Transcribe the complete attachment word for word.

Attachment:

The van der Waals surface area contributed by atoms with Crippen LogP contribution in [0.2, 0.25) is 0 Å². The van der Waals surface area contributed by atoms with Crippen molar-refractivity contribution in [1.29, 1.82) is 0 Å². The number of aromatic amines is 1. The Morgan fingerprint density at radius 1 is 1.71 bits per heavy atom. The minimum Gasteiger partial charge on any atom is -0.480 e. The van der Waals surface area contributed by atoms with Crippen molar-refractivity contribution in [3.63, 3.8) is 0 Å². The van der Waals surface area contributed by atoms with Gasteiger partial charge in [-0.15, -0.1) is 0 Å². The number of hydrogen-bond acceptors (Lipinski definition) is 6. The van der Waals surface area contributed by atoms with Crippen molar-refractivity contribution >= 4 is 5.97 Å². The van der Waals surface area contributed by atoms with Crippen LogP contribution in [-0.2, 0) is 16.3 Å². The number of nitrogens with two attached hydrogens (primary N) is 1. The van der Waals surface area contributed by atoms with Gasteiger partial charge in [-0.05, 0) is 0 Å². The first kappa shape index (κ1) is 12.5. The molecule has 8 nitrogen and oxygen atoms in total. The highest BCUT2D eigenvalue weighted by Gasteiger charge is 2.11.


The van der Waals surface area contributed by atoms with Crippen LogP contribution in [0.2, 0.25) is 0 Å². The van der Waals surface area contributed by atoms with Crippen molar-refractivity contribution in [1.29, 1.82) is 0 Å². The number of aromatic amines is 1. The Morgan fingerprint density at radius 1 is 1.71 bits per heavy atom. The minimum Gasteiger partial charge on any atom is -0.480 e. The van der Waals surface area contributed by atoms with Crippen molar-refractivity contribution in [3.63, 3.8) is 0 Å². The van der Waals surface area contributed by atoms with Gasteiger partial charge in [-0.15, -0.1) is 0 Å². The number of hydrogen-bond acceptors (Lipinski definition) is 6. The van der Waals surface area contributed by atoms with Crippen molar-refractivity contribution >= 4 is 5.97 Å². The van der Waals surface area contributed by atoms with Crippen LogP contribution in [-0.2, 0) is 16.3 Å². The number of nitrogens with two attached hydrogens (primary N) is 1. The van der Waals surface area contributed by atoms with Gasteiger partial charge in [-0.05, 0) is 0 Å². The first kappa shape index (κ1) is 12.5. The molecule has 8 nitrogen and oxygen atoms in total. The highest BCUT2D eigenvalue weighted by Gasteiger charge is 2.11.